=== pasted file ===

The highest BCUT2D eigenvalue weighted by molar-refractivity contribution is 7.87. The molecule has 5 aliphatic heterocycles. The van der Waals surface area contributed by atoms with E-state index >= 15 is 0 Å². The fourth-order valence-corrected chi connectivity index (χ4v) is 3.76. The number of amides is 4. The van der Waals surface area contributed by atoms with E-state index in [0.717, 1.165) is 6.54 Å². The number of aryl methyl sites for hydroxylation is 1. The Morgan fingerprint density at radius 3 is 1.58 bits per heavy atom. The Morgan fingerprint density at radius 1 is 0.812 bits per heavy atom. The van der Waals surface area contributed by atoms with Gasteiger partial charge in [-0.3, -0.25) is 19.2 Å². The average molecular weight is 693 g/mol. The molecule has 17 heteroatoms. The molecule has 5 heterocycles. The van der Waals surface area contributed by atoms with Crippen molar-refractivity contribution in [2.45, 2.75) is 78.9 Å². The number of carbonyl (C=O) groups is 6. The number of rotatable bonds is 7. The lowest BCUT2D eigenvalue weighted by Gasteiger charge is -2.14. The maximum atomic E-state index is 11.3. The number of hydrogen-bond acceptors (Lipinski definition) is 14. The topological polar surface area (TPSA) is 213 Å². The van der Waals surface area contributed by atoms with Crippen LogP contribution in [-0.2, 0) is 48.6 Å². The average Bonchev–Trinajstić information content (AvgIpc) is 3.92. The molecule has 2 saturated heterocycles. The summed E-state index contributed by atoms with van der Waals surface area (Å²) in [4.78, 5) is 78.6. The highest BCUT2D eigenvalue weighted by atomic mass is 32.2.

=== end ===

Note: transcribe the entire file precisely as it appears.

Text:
The highest BCUT2D eigenvalue weighted by molar-refractivity contribution is 7.87. The molecule has 5 aliphatic heterocycles. The van der Waals surface area contributed by atoms with E-state index >= 15 is 0 Å². The fourth-order valence-corrected chi connectivity index (χ4v) is 3.76. The number of amides is 4. The van der Waals surface area contributed by atoms with E-state index in [0.717, 1.165) is 6.54 Å². The number of aryl methyl sites for hydroxylation is 1. The Morgan fingerprint density at radius 3 is 1.58 bits per heavy atom. The Morgan fingerprint density at radius 1 is 0.812 bits per heavy atom. The van der Waals surface area contributed by atoms with Gasteiger partial charge in [-0.3, -0.25) is 19.2 Å². The average molecular weight is 693 g/mol. The molecule has 17 heteroatoms. The molecule has 5 heterocycles. The van der Waals surface area contributed by atoms with Crippen molar-refractivity contribution in [2.45, 2.75) is 78.9 Å². The number of carbonyl (C=O) groups is 6. The number of rotatable bonds is 7. The lowest BCUT2D eigenvalue weighted by Gasteiger charge is -2.14. The maximum atomic E-state index is 11.3. The number of hydrogen-bond acceptors (Lipinski definition) is 14. The topological polar surface area (TPSA) is 213 Å². The van der Waals surface area contributed by atoms with Crippen LogP contribution in [-0.2, 0) is 48.6 Å². The average Bonchev–Trinajstić information content (AvgIpc) is 3.92. The molecule has 2 saturated heterocycles. The summed E-state index contributed by atoms with van der Waals surface area (Å²) in [4.78, 5) is 78.6. The highest BCUT2D eigenvalue weighted by atomic mass is 32.2.